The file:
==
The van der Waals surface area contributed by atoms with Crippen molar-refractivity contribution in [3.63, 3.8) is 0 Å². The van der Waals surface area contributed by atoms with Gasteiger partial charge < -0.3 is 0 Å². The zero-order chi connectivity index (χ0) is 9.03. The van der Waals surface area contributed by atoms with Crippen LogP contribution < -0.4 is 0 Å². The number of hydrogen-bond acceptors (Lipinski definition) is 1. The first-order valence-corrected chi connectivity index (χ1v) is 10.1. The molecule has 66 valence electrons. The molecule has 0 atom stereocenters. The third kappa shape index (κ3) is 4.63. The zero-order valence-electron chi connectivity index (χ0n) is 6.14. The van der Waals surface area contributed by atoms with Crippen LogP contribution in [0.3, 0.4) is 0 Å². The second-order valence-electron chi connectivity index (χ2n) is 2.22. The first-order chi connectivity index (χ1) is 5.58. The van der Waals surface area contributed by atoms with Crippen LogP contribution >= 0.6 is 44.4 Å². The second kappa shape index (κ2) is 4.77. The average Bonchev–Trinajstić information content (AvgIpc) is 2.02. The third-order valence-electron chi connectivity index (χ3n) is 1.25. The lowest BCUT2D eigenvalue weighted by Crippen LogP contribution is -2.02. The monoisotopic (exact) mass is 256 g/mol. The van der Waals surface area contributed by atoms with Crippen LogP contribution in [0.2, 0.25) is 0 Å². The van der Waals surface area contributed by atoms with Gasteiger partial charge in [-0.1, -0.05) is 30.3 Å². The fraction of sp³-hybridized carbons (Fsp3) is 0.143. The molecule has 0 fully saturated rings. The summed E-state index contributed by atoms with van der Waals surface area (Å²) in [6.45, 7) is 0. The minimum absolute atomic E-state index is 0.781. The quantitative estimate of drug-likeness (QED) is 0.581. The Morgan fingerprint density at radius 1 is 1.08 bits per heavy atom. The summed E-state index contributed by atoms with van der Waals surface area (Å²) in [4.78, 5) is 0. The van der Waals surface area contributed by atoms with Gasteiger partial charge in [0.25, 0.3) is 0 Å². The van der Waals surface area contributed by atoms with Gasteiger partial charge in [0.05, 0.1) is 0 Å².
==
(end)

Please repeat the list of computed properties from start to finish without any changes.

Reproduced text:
The van der Waals surface area contributed by atoms with Crippen molar-refractivity contribution in [3.63, 3.8) is 0 Å². The van der Waals surface area contributed by atoms with Gasteiger partial charge < -0.3 is 0 Å². The zero-order chi connectivity index (χ0) is 9.03. The van der Waals surface area contributed by atoms with Crippen LogP contribution < -0.4 is 0 Å². The number of hydrogen-bond acceptors (Lipinski definition) is 1. The first-order valence-corrected chi connectivity index (χ1v) is 10.1. The molecule has 66 valence electrons. The molecule has 0 atom stereocenters. The third kappa shape index (κ3) is 4.63. The zero-order valence-electron chi connectivity index (χ0n) is 6.14. The van der Waals surface area contributed by atoms with Crippen LogP contribution in [0.3, 0.4) is 0 Å². The second-order valence-electron chi connectivity index (χ2n) is 2.22. The first-order chi connectivity index (χ1) is 5.58. The van der Waals surface area contributed by atoms with Crippen LogP contribution >= 0.6 is 44.4 Å². The second kappa shape index (κ2) is 4.77. The average Bonchev–Trinajstić information content (AvgIpc) is 2.02. The third-order valence-electron chi connectivity index (χ3n) is 1.25. The lowest BCUT2D eigenvalue weighted by Crippen LogP contribution is -2.02. The monoisotopic (exact) mass is 256 g/mol. The van der Waals surface area contributed by atoms with Crippen LogP contribution in [0.2, 0.25) is 0 Å². The van der Waals surface area contributed by atoms with Gasteiger partial charge in [-0.1, -0.05) is 30.3 Å². The fraction of sp³-hybridized carbons (Fsp3) is 0.143. The molecule has 0 fully saturated rings. The summed E-state index contributed by atoms with van der Waals surface area (Å²) in [6.45, 7) is 0. The minimum absolute atomic E-state index is 0.781. The quantitative estimate of drug-likeness (QED) is 0.581. The Morgan fingerprint density at radius 1 is 1.08 bits per heavy atom. The summed E-state index contributed by atoms with van der Waals surface area (Å²) in [4.78, 5) is 0. The van der Waals surface area contributed by atoms with Gasteiger partial charge in [0.25, 0.3) is 0 Å². The van der Waals surface area contributed by atoms with Gasteiger partial charge in [0.05, 0.1) is 0 Å².